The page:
Puna Geothermal Venture returns to service more than two years after Kilauea eruption

Published on November 16, 2020 by Chris Galford

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The Puna Geothermal Venture (PGV) announced the utility has recently entered back into service, supplying electricity to the Hawaii Island grid, following its closure due to the eruption of the Kilauea volcano in 2018.

Before it was knocked offline two and a half years ago, the 38 MW geothermal facility represented one of the largest and most stable renewable energy resources in Hawaii, responsible for a hefty 15 percent chunk of its island’s firm generation capacity. With its return, Hawaiian Electric’s generation reserve margins are bolstered, allowing more leeway when other generators require maintenance.

Hawaiian Electric is hopeful that with the facility’s return to service, it will accelerate reductions of fossil fuel generation. Before May 2018, PGV had helped Hawaii Island reach the state’s highest renewable energy percentage, at nearly 60 percent. When it shut down, the island’s renewable percentage plummeted to 35 percent. Since PGV went offline, reliability and resilience have also been improved by introducing new steel and wood transmission lines connecting PVG to the grid.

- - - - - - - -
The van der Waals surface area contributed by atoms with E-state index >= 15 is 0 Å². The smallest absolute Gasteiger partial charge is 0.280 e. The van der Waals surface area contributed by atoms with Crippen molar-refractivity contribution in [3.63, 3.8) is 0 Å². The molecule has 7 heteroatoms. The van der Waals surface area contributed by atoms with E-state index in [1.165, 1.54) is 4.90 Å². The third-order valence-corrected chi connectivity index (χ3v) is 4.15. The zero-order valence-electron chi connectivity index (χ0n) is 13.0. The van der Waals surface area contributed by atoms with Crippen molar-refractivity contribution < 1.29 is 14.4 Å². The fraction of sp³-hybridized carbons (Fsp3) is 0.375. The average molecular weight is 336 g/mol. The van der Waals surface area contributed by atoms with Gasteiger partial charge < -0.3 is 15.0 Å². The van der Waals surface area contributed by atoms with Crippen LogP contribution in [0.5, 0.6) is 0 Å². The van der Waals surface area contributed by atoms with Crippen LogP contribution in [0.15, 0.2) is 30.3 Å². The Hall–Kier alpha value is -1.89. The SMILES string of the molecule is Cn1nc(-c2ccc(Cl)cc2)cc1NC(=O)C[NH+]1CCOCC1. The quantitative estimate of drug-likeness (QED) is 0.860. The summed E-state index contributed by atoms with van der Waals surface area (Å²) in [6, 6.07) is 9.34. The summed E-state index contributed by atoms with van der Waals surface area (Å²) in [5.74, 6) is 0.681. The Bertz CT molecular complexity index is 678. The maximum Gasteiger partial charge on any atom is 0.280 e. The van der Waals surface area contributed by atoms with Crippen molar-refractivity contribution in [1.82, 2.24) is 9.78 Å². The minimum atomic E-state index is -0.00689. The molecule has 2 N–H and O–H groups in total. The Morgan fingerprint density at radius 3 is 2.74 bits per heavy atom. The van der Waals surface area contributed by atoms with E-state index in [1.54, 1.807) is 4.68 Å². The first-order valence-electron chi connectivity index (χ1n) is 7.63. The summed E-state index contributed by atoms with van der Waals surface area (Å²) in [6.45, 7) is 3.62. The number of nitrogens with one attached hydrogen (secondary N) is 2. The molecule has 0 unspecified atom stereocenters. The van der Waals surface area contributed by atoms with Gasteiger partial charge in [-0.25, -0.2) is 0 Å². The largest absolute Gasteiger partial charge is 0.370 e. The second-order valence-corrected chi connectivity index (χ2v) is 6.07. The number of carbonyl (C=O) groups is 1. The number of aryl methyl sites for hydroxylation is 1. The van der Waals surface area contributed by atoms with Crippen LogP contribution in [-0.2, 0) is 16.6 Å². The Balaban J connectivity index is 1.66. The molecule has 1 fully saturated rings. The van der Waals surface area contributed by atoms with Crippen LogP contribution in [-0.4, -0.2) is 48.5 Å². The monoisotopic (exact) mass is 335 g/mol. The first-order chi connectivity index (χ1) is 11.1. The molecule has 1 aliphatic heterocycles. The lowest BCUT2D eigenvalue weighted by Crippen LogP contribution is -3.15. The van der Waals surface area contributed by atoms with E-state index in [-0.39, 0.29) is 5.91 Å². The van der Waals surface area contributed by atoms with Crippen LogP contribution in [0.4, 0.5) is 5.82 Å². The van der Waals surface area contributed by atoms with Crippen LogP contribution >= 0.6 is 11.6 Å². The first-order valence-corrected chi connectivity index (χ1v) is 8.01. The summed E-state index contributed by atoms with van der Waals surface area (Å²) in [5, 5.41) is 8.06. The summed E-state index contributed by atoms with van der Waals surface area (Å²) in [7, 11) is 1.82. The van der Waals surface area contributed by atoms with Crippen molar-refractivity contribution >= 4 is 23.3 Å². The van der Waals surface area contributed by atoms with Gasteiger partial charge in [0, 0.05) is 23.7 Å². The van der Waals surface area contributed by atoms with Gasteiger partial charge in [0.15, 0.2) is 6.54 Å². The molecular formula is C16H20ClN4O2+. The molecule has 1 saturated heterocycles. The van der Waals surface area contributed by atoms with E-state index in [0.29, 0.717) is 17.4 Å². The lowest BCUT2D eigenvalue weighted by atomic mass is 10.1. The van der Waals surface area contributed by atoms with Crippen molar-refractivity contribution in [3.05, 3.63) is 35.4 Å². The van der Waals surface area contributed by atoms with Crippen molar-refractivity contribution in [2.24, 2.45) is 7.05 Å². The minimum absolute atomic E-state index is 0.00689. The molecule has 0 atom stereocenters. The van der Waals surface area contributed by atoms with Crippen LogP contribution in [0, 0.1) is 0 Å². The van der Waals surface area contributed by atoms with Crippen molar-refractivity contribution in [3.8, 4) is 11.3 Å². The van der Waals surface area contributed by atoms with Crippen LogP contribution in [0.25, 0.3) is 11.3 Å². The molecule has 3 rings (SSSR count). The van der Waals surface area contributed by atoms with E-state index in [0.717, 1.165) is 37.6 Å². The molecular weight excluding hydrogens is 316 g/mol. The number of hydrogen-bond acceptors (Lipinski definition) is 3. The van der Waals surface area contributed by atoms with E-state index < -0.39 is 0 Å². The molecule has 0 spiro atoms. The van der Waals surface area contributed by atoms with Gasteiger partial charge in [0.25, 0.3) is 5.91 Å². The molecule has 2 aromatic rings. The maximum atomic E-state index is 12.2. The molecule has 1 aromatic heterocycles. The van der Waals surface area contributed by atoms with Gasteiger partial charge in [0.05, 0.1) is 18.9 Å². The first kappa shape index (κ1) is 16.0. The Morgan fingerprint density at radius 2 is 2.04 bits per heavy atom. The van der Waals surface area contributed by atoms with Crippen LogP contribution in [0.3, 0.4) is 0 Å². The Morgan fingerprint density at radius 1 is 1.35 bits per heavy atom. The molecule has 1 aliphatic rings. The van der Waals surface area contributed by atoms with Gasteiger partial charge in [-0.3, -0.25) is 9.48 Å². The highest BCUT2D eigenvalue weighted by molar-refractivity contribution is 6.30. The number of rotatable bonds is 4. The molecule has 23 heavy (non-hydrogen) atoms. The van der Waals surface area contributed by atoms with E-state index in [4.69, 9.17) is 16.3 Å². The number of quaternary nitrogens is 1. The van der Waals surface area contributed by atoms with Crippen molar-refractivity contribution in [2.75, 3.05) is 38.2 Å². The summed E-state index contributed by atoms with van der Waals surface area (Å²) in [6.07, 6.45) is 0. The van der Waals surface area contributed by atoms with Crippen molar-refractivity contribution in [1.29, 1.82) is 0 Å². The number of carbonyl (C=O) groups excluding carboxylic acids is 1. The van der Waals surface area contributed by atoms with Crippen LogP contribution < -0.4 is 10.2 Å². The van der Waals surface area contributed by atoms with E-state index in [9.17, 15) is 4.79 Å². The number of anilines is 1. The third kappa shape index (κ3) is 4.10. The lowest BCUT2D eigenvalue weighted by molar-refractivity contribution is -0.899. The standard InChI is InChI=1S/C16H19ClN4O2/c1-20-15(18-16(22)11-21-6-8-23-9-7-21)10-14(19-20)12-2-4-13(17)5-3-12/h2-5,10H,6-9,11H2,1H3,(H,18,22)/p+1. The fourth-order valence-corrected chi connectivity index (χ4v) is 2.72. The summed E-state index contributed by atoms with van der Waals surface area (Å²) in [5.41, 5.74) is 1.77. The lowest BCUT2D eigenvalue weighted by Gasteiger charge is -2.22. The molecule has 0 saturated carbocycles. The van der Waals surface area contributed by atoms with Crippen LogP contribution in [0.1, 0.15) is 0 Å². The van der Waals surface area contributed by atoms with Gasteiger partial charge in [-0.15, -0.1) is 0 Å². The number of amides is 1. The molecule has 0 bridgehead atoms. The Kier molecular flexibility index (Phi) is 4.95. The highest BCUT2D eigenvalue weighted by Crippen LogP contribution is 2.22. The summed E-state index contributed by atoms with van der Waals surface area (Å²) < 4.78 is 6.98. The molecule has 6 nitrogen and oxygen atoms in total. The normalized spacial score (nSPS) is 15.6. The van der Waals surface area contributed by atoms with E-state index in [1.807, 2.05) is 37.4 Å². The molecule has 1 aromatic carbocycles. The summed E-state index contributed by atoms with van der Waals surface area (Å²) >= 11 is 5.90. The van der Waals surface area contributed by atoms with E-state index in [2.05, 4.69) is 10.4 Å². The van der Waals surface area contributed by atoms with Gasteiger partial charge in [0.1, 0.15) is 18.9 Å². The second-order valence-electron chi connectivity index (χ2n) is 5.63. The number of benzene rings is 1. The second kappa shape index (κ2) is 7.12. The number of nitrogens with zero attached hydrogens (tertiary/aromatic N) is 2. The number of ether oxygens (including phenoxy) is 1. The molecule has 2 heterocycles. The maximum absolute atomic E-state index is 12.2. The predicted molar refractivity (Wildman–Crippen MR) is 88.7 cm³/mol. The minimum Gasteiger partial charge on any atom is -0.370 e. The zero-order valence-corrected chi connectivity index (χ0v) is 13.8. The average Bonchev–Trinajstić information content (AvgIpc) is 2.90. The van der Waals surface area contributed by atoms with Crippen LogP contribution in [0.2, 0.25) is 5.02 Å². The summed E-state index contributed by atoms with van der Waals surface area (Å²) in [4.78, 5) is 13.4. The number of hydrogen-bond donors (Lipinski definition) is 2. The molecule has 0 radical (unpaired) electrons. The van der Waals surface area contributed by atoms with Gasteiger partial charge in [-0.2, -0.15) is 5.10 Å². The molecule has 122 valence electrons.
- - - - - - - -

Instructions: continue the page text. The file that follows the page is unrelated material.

The repair costs were not passed onto utility consumers, as they were handled by Ormat Technologies, Inc. — the facility’s owner — and its insurers. Likewise, though, consumers do not stand to see much change on their electric bills from the facility’s reopening, as oil prices have greatly fallen since its shutdown.